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Seven years of supporting Siblings out east

Being a sibling of a person with disabilities can sometimes be tough. Interchange Outer East (IOE) runs a program called Sibs, which gives children and teens in this position a break from their family circumstances.

Monash Gully District Freemasons have been involved with the Sibling Program since its establishment, with RWBro Keith Thornton instrumental in promotion of the program in the Monash Gully District.

With the support of FFV, more than $285k has been contributed to Interchange Outer East and the Siblings Program since November 2014 – at least $107K of this total has been contributed by the District Lodges. This includes a recent contribution of $25,000. FFV Executive Officer Neil Cripps and Chairman Rodney Lavin, along with five Freemasons from the Monash Gully District were delighted to be invited to the cheque presentation in February, at the Ferntree Gully IOE office.

Sibs is only one of five programs like it operating in the country. Family support programs like Sibs are not funded under NDIS, and would be unable to continue without financial support such as the funding from FFV and Monash Gully District Freemasons.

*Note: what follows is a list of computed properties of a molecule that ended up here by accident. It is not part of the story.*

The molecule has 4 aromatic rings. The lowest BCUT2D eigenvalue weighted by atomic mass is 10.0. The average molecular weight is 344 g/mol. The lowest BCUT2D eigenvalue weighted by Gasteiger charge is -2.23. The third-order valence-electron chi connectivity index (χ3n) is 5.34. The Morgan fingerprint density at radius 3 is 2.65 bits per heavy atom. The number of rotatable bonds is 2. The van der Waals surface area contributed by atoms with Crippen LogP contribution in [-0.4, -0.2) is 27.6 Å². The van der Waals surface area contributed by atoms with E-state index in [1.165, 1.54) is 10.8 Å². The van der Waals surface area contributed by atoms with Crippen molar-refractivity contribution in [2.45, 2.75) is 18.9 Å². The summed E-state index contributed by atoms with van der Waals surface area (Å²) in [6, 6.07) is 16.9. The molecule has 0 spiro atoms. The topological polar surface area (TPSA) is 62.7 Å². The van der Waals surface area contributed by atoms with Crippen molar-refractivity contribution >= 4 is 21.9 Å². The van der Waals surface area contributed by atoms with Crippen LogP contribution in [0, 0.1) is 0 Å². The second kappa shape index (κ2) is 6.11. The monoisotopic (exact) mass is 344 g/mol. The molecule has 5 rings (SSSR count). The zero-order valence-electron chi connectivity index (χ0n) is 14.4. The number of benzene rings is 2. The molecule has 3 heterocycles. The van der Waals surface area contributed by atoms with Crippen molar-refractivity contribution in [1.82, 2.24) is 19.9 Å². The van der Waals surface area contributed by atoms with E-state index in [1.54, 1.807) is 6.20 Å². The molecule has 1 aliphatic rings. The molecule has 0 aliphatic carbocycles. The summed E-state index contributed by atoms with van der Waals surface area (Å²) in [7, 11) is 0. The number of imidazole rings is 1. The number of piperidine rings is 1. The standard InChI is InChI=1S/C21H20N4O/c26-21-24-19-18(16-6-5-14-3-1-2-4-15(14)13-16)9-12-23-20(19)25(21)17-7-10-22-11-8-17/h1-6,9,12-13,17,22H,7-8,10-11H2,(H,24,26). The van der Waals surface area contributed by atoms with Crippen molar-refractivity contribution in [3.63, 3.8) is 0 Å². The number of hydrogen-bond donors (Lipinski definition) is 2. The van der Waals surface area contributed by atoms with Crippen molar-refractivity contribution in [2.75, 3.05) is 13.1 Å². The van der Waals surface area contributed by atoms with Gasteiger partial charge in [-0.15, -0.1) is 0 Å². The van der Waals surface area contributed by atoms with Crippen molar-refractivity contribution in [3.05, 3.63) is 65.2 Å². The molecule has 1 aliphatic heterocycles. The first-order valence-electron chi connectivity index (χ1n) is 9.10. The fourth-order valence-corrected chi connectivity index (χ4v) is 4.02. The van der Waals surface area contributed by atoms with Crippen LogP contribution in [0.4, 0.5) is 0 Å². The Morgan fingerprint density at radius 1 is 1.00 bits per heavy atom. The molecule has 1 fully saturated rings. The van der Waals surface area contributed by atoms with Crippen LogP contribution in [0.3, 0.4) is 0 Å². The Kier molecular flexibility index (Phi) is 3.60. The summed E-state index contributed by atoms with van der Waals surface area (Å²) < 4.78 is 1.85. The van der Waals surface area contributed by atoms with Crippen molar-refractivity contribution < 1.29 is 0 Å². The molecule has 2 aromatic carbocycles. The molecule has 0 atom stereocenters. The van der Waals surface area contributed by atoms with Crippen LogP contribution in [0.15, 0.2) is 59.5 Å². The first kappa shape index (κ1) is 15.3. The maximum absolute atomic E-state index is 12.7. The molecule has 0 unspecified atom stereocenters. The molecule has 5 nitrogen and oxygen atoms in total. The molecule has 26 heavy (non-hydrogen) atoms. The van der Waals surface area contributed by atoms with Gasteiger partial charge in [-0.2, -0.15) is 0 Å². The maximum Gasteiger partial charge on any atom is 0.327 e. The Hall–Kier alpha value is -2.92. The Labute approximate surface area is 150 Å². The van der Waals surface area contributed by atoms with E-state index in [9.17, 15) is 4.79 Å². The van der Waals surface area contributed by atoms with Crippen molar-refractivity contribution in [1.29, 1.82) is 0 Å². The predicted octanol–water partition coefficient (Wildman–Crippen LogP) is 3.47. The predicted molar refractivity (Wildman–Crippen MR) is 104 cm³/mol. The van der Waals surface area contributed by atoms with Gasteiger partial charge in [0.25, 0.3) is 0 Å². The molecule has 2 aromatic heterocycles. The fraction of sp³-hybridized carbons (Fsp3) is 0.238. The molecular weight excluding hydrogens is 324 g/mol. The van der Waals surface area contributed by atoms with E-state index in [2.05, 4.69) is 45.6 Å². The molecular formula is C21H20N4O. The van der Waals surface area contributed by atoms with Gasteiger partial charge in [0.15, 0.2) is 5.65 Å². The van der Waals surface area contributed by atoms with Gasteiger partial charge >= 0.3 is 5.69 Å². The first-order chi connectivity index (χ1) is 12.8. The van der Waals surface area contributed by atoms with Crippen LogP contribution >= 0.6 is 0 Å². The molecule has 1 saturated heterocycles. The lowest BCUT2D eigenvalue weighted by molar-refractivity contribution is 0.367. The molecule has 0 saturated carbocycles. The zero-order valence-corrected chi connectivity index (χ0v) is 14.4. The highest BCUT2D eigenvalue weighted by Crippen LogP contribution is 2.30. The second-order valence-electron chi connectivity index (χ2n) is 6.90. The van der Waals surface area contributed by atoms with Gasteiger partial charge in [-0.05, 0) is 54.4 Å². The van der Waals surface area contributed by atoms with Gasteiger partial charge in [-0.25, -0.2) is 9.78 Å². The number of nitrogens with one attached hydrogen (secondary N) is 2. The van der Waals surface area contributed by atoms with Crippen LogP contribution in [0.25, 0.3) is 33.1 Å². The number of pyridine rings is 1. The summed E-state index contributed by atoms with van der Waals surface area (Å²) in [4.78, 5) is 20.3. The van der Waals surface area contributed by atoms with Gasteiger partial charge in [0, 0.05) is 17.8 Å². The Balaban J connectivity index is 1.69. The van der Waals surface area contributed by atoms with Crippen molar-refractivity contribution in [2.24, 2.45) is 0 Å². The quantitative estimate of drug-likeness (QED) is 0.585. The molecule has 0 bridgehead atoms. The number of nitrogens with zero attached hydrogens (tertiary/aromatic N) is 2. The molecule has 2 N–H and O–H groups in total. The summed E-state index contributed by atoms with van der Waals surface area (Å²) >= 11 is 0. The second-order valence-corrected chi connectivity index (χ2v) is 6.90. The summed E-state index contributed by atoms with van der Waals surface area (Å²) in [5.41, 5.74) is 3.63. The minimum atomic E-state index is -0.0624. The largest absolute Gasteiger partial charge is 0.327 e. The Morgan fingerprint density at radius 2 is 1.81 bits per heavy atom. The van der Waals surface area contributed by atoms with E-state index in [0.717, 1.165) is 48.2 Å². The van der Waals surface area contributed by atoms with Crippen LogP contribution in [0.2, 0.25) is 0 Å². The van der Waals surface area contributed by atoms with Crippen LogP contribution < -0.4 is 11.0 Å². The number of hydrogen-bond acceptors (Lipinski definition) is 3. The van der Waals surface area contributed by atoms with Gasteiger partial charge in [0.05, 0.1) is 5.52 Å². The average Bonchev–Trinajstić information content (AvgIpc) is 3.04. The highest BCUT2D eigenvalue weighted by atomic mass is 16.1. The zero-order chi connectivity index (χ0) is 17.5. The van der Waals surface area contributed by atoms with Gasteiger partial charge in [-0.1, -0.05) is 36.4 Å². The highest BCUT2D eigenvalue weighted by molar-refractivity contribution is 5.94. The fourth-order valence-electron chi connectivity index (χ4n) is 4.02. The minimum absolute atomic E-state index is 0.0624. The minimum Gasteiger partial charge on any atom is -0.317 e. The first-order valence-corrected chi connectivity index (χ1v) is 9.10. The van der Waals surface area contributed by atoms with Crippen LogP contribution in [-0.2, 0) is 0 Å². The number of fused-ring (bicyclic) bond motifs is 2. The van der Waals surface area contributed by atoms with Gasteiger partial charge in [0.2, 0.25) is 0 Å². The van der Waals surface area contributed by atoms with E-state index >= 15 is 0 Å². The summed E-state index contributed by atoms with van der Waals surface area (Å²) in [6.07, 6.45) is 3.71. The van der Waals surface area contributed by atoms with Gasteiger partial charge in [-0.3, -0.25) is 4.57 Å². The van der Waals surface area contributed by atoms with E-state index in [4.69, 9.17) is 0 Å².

Sibs provides wonderful development opportunities for siblings of disabled children through fun after school activities and camps supported by skilled staff and trained volunteers. The children can spend some time of their own away from the demands of a family situation which revolves around the needs of their disabled brother or sister. They make connections with others in the group who understand the challenges their situation can bring, because they are in it too. Participants form a support network, learn coping strategies, a better understanding of what defines them as individuals and often, lifelong friendships.

During the visit, IOE presented a touching thank you letter written by a Sibs participant. In it she wrote:

“When I first joined the siblings program, I was only just 9 and now I am currently 19 years old… After the realisation of what this program provided for me, it felt like I finally had my chance to really be a kid and to not have to worry about all the bigger issues that would wait for me when I got home.
Now as I am at the end of my time in the siblings program I urge you all to know just how important this type of program is for people like me and how much of an impact this has had on us and our lives to help us develop necessary skills and techniques to help support us in the long run.” - IOE Sibling


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